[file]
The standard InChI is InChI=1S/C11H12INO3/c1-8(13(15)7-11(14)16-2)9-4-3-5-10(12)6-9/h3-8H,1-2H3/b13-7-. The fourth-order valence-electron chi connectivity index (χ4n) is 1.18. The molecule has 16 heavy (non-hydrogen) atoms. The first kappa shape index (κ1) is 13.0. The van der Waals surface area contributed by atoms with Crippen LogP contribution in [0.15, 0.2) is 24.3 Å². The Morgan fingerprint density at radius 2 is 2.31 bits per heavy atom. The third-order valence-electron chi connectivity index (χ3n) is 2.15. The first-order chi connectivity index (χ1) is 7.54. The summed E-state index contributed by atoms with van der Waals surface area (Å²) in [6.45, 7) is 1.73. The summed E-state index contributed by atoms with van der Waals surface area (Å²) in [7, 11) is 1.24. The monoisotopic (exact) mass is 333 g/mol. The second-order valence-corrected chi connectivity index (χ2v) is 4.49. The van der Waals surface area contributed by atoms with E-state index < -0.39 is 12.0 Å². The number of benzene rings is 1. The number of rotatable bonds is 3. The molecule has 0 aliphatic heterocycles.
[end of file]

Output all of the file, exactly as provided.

The standard InChI is InChI=1S/C11H12INO3/c1-8(13(15)7-11(14)16-2)9-4-3-5-10(12)6-9/h3-8H,1-2H3/b13-7-. The fourth-order valence-electron chi connectivity index (χ4n) is 1.18. The molecule has 16 heavy (non-hydrogen) atoms. The first kappa shape index (κ1) is 13.0. The van der Waals surface area contributed by atoms with Crippen LogP contribution in [0.15, 0.2) is 24.3 Å². The Morgan fingerprint density at radius 2 is 2.31 bits per heavy atom. The third-order valence-electron chi connectivity index (χ3n) is 2.15. The first-order chi connectivity index (χ1) is 7.54. The summed E-state index contributed by atoms with van der Waals surface area (Å²) in [6.45, 7) is 1.73. The summed E-state index contributed by atoms with van der Waals surface area (Å²) in [7, 11) is 1.24. The monoisotopic (exact) mass is 333 g/mol. The second-order valence-corrected chi connectivity index (χ2v) is 4.49. The van der Waals surface area contributed by atoms with E-state index < -0.39 is 12.0 Å². The number of benzene rings is 1. The number of rotatable bonds is 3. The molecule has 0 aliphatic heterocycles.